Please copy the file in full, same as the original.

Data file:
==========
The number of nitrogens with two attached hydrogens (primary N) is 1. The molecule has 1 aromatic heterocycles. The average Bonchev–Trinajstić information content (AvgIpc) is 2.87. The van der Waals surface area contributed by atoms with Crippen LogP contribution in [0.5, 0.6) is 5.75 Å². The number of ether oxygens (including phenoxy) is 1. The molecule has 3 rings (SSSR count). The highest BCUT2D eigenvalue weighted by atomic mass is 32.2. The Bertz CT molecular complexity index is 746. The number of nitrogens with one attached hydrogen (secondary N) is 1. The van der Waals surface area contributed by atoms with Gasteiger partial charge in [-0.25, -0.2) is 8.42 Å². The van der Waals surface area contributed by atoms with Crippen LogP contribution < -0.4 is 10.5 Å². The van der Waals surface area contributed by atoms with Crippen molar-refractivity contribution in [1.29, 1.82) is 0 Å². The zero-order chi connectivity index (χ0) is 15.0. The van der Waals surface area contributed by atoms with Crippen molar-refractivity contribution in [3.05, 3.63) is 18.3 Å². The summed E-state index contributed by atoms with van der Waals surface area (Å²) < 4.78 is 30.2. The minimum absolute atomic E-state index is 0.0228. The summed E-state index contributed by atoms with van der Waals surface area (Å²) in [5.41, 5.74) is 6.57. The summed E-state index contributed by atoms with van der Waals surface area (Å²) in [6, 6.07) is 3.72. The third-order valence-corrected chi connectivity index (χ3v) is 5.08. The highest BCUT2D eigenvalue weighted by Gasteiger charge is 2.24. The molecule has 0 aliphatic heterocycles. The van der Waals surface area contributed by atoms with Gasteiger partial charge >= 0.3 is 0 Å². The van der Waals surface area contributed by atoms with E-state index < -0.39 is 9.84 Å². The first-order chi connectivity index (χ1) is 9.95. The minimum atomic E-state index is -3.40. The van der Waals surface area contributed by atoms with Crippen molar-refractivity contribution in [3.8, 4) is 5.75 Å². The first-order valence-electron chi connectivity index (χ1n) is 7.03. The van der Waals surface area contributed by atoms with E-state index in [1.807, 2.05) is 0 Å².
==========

The number of nitrogens with two attached hydrogens (primary N) is 1. The molecule has 1 aromatic heterocycles. The average Bonchev–Trinajstić information content (AvgIpc) is 2.87. The van der Waals surface area contributed by atoms with Crippen LogP contribution in [0.5, 0.6) is 5.75 Å². The number of ether oxygens (including phenoxy) is 1. The molecule has 3 rings (SSSR count). The highest BCUT2D eigenvalue weighted by atomic mass is 32.2. The Bertz CT molecular complexity index is 746. The number of nitrogens with one attached hydrogen (secondary N) is 1. The van der Waals surface area contributed by atoms with Gasteiger partial charge in [-0.25, -0.2) is 8.42 Å². The van der Waals surface area contributed by atoms with Crippen LogP contribution < -0.4 is 10.5 Å². The van der Waals surface area contributed by atoms with Crippen molar-refractivity contribution in [1.29, 1.82) is 0 Å². The zero-order chi connectivity index (χ0) is 15.0. The van der Waals surface area contributed by atoms with Crippen molar-refractivity contribution in [3.05, 3.63) is 18.3 Å². The summed E-state index contributed by atoms with van der Waals surface area (Å²) < 4.78 is 30.2. The minimum absolute atomic E-state index is 0.0228. The summed E-state index contributed by atoms with van der Waals surface area (Å²) in [5.41, 5.74) is 6.57. The summed E-state index contributed by atoms with van der Waals surface area (Å²) in [6, 6.07) is 3.72. The third-order valence-corrected chi connectivity index (χ3v) is 5.08. The highest BCUT2D eigenvalue weighted by Gasteiger charge is 2.24. The molecule has 0 aliphatic heterocycles. The van der Waals surface area contributed by atoms with Gasteiger partial charge >= 0.3 is 0 Å². The van der Waals surface area contributed by atoms with E-state index < -0.39 is 9.84 Å². The first-order chi connectivity index (χ1) is 9.95. The minimum atomic E-state index is -3.40. The van der Waals surface area contributed by atoms with Crippen molar-refractivity contribution in [3.8, 4) is 5.75 Å². The first-order valence-electron chi connectivity index (χ1n) is 7.03. The van der Waals surface area contributed by atoms with E-state index in [1.807, 2.05) is 0 Å².